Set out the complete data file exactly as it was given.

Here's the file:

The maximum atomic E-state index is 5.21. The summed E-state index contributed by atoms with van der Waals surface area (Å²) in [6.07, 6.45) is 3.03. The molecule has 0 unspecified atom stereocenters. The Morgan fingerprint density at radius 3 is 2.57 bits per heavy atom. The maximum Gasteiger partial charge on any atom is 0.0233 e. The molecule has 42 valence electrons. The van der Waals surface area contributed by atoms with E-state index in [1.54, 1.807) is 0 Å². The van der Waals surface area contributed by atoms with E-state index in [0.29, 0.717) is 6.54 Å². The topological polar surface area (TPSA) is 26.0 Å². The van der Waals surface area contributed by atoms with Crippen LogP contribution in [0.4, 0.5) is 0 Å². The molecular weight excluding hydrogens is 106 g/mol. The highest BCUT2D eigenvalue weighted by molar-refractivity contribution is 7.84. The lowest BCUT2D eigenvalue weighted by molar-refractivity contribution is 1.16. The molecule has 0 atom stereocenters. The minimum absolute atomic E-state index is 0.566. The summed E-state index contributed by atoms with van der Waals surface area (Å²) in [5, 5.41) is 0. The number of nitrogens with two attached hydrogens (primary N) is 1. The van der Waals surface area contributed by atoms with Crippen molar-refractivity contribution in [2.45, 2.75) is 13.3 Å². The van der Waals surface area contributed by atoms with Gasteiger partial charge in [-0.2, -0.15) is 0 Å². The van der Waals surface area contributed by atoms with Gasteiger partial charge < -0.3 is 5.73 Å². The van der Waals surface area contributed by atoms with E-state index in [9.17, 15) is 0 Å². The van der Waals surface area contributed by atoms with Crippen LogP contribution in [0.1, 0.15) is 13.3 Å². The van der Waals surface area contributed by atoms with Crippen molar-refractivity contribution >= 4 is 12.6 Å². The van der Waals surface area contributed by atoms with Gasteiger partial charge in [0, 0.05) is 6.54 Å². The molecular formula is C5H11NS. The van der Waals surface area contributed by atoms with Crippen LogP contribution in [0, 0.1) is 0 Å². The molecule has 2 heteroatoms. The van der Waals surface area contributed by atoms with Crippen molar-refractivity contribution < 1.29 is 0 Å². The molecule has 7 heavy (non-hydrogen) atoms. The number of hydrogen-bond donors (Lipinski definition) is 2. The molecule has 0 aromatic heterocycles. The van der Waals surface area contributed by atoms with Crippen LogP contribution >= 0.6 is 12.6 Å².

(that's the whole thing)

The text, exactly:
The maximum atomic E-state index is 5.21. The summed E-state index contributed by atoms with van der Waals surface area (Å²) in [6.07, 6.45) is 3.03. The molecule has 0 unspecified atom stereocenters. The Morgan fingerprint density at radius 3 is 2.57 bits per heavy atom. The maximum Gasteiger partial charge on any atom is 0.0233 e. The molecule has 42 valence electrons. The van der Waals surface area contributed by atoms with E-state index in [1.54, 1.807) is 0 Å². The van der Waals surface area contributed by atoms with E-state index in [0.29, 0.717) is 6.54 Å². The topological polar surface area (TPSA) is 26.0 Å². The van der Waals surface area contributed by atoms with Crippen LogP contribution in [0.4, 0.5) is 0 Å². The molecular weight excluding hydrogens is 106 g/mol. The highest BCUT2D eigenvalue weighted by molar-refractivity contribution is 7.84. The lowest BCUT2D eigenvalue weighted by molar-refractivity contribution is 1.16. The molecule has 0 atom stereocenters. The minimum absolute atomic E-state index is 0.566. The summed E-state index contributed by atoms with van der Waals surface area (Å²) in [5, 5.41) is 0. The number of nitrogens with two attached hydrogens (primary N) is 1. The van der Waals surface area contributed by atoms with Crippen molar-refractivity contribution in [2.45, 2.75) is 13.3 Å². The van der Waals surface area contributed by atoms with Gasteiger partial charge in [-0.2, -0.15) is 0 Å². The van der Waals surface area contributed by atoms with Gasteiger partial charge < -0.3 is 5.73 Å². The van der Waals surface area contributed by atoms with E-state index in [9.17, 15) is 0 Å². The van der Waals surface area contributed by atoms with Crippen LogP contribution in [0.1, 0.15) is 13.3 Å². The van der Waals surface area contributed by atoms with Crippen molar-refractivity contribution >= 4 is 12.6 Å². The van der Waals surface area contributed by atoms with Gasteiger partial charge in [0, 0.05) is 6.54 Å². The molecular formula is C5H11NS. The van der Waals surface area contributed by atoms with Crippen LogP contribution in [0, 0.1) is 0 Å². The molecule has 2 heteroatoms. The van der Waals surface area contributed by atoms with Crippen molar-refractivity contribution < 1.29 is 0 Å². The molecule has 7 heavy (non-hydrogen) atoms. The number of hydrogen-bond donors (Lipinski definition) is 2. The molecule has 0 aromatic heterocycles. The van der Waals surface area contributed by atoms with Crippen LogP contribution >= 0.6 is 12.6 Å².